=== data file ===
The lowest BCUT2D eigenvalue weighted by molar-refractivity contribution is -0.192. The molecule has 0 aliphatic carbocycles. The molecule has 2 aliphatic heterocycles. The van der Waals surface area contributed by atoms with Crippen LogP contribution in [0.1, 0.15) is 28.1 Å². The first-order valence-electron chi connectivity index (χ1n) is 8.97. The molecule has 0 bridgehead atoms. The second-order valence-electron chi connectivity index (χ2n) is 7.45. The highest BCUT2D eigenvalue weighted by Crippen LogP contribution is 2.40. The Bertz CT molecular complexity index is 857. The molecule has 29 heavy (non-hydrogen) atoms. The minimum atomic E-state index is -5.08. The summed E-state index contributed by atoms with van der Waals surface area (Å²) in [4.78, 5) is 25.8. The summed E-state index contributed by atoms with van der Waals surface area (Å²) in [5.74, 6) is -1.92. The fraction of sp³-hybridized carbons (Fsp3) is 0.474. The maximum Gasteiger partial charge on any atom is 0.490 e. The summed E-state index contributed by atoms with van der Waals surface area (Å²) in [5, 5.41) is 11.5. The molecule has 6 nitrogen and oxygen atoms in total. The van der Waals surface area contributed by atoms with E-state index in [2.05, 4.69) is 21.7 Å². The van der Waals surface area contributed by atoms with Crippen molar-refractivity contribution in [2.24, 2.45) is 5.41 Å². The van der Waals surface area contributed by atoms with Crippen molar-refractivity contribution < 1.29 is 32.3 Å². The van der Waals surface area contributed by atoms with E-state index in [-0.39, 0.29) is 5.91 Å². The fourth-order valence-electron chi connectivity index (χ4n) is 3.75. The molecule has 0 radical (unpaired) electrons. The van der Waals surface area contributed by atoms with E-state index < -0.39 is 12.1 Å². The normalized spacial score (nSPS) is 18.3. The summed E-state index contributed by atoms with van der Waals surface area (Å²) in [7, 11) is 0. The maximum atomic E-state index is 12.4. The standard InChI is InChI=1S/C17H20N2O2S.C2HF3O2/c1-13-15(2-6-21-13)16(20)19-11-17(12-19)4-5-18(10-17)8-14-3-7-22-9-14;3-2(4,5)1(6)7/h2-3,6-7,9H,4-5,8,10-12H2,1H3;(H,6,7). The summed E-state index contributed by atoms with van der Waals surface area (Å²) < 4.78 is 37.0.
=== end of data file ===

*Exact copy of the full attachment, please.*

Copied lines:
The lowest BCUT2D eigenvalue weighted by molar-refractivity contribution is -0.192. The molecule has 0 aliphatic carbocycles. The molecule has 2 aliphatic heterocycles. The van der Waals surface area contributed by atoms with Crippen LogP contribution in [0.1, 0.15) is 28.1 Å². The first-order valence-electron chi connectivity index (χ1n) is 8.97. The molecule has 0 bridgehead atoms. The second-order valence-electron chi connectivity index (χ2n) is 7.45. The highest BCUT2D eigenvalue weighted by Crippen LogP contribution is 2.40. The Bertz CT molecular complexity index is 857. The molecule has 29 heavy (non-hydrogen) atoms. The minimum atomic E-state index is -5.08. The summed E-state index contributed by atoms with van der Waals surface area (Å²) in [4.78, 5) is 25.8. The summed E-state index contributed by atoms with van der Waals surface area (Å²) in [5.74, 6) is -1.92. The fraction of sp³-hybridized carbons (Fsp3) is 0.474. The maximum Gasteiger partial charge on any atom is 0.490 e. The summed E-state index contributed by atoms with van der Waals surface area (Å²) in [5, 5.41) is 11.5. The molecule has 6 nitrogen and oxygen atoms in total. The van der Waals surface area contributed by atoms with E-state index in [2.05, 4.69) is 21.7 Å². The van der Waals surface area contributed by atoms with Crippen molar-refractivity contribution in [2.24, 2.45) is 5.41 Å². The van der Waals surface area contributed by atoms with Crippen molar-refractivity contribution < 1.29 is 32.3 Å². The van der Waals surface area contributed by atoms with E-state index in [-0.39, 0.29) is 5.91 Å². The fourth-order valence-electron chi connectivity index (χ4n) is 3.75. The molecule has 0 radical (unpaired) electrons. The van der Waals surface area contributed by atoms with E-state index < -0.39 is 12.1 Å². The normalized spacial score (nSPS) is 18.3. The summed E-state index contributed by atoms with van der Waals surface area (Å²) in [7, 11) is 0. The maximum atomic E-state index is 12.4. The standard InChI is InChI=1S/C17H20N2O2S.C2HF3O2/c1-13-15(2-6-21-13)16(20)19-11-17(12-19)4-5-18(10-17)8-14-3-7-22-9-14;3-2(4,5)1(6)7/h2-3,6-7,9H,4-5,8,10-12H2,1H3;(H,6,7). The summed E-state index contributed by atoms with van der Waals surface area (Å²) < 4.78 is 37.0.